The ABS, for example, documented a 16.9 per cent increase in retail trade in May, and a subsequent  improvement in payroll jobs and wages, as restrictions initially eased across the country. A similar story emerged from the US, where unemployment figures bested consensus forecasts, as the addition of 4.8 million jobs pushed the headline unemployment rate down to 11.1 per cent in June. 

The crowning glory, however, of economic deception lies in the rapid recovery in global equities, most appropriately highlighted by the continued advance of the Nasdaq to all-time highs

Market commentators have been quick to question the accuracy and relevance of economic data, sighting a disconnection between equity markets and their respective economies, as well as time lags and flaws in measurement of figures like unemployment.

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For one, unemployment data is notoriously slow to deliver, often lacking relevance by the time it becomes available. Headline rates are also inherently flawed in current circumstances, given sharp falls in participation rates – like the 3.0 per cent fall in participation in Australia since March – and an obfuscation of how employment status should be classified, as a result of employment support packages like JobKeeper.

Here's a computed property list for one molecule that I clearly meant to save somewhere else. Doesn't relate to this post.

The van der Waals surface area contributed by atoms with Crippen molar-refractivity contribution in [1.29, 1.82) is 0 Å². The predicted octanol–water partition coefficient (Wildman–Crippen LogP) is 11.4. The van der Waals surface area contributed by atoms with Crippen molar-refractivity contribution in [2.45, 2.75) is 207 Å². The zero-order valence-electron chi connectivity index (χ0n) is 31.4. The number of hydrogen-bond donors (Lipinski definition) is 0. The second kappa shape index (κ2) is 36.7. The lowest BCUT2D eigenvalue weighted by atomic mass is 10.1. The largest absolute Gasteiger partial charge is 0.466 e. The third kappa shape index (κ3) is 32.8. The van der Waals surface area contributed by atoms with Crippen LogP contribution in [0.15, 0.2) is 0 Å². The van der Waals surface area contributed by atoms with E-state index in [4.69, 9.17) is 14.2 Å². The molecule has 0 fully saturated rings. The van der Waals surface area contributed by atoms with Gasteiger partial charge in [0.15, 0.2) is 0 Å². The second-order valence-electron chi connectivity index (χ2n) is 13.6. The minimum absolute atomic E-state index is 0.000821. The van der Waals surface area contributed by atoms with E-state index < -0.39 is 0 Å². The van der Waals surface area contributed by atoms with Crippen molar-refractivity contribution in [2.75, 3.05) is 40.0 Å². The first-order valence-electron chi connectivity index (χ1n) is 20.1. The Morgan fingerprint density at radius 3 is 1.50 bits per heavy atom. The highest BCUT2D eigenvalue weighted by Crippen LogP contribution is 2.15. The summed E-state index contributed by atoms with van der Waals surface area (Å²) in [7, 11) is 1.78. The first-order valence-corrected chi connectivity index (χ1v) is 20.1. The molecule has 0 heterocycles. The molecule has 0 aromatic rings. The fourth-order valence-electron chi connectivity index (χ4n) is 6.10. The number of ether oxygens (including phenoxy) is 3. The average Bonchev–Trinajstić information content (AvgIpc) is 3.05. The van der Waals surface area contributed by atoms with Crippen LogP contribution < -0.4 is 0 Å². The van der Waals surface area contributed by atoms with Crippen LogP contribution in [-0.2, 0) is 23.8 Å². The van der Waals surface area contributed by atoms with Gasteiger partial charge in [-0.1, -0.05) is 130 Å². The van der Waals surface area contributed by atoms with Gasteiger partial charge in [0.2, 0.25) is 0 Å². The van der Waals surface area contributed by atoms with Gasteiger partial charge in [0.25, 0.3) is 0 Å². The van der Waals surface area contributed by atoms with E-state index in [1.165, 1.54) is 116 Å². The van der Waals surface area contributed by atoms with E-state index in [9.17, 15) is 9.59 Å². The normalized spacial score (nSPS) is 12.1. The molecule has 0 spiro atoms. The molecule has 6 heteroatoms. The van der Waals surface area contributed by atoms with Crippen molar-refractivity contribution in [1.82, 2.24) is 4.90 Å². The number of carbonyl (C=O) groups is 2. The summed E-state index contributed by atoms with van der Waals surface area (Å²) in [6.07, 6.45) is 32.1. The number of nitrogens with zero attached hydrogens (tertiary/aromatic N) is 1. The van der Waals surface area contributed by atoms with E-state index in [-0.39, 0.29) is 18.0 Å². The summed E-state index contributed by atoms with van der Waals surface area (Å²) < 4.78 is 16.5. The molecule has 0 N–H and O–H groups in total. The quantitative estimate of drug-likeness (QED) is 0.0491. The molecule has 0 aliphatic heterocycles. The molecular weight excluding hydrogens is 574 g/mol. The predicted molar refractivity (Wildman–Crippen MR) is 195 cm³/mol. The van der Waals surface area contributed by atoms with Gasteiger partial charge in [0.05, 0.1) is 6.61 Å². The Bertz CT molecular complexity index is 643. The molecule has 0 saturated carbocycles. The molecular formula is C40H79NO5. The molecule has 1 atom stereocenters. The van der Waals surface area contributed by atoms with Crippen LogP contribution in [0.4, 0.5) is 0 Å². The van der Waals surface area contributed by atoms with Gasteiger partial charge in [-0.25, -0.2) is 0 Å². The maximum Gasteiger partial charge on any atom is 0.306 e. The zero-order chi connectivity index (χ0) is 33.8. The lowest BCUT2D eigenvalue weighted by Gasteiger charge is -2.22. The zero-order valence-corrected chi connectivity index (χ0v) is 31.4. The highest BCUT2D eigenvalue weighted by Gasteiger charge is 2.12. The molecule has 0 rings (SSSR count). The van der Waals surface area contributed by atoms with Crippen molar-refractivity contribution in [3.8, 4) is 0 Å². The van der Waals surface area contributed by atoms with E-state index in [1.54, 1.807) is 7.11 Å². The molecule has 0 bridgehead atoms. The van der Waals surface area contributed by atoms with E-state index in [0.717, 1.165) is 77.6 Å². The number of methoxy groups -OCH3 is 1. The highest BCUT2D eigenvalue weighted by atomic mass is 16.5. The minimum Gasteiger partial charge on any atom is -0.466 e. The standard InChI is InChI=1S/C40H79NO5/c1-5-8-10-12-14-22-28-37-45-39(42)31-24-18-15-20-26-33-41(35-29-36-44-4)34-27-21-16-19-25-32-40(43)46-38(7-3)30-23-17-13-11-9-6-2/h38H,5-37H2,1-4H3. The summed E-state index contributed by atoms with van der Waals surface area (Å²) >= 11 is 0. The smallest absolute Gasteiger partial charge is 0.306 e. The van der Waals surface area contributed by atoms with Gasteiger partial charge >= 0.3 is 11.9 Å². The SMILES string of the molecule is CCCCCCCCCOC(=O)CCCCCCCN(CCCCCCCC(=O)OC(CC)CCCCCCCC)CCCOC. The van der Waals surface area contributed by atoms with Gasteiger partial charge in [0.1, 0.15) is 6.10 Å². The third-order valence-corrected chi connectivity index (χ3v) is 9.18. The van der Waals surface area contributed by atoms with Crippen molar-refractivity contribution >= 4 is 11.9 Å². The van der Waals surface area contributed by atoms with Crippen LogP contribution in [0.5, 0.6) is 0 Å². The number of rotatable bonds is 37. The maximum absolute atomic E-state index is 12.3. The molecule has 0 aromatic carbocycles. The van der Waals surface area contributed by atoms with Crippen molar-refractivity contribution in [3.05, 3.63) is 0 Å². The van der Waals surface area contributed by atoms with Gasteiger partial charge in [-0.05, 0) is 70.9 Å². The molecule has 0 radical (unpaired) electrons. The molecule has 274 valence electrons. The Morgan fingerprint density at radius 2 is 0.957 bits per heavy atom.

Similarly, loan repayment holidays and enhanced benefit payments have provided an artificial boost to consumption and trade across many countries.  An irrational rebound in equities is just one product of unconventional fiscal policy, with retail figures in Australia also seemingly inspired by the misappropriation of super withdrawals for discretionary spending

Indications financial hardship is on the rise, with younger Australians most impacted

Amongst the noise, timely and robust data unearths the depths of the financial struggles, with reports that the number of Australians not able to meet their regular housing costs more than doubled in May, whilst retail trade and payroll figures improved.  

Young people provide a true microcosm of the strain COVID-19 has put on the broader economy, with 44 per cent of those aged 18 to 24 unable to pay their rent on time. Half of Australians aged 25 or younger have lost income during the pandemic, due in large part to their over-representation in the casual workforce and in some of the hardest hit industries, including tourism, retail and hospitality.   

Avoiding the fiscal cliff, or merely delaying it?

Recent weeks have seen the extension of both mortgage repayment deferrals and the JobKeeper/JobSeeker support payments(although undergoing some adjustments), as the country neared the schemes’ originally slated end dates, and the broadly anticipated ‘fiscal cliff’.

Despite providing a necessary buttress for the local economy, these various support measures have undeniably masked much of the true economic effect of the COVID-19 crisis, and skewed data that is ordinarily relied upon.

Although hopeful that extended support measures will help avoid September’s ‘fiscal cliff’, it seems more likely that it will instead merely ‘kick the can down the road’ until March of next year, especially as it becomes clear that many mortgagors on deferred loans are still unable, or simply unwilling, to restart their payments.As the dreams of a V-shaped recovery begin to weaken, it seems only now that the nation is coming to realise that even in the best case scenario, our  first recession in almost three decades will leave jobs, wages, and many Australians, lagging behind for some time to come.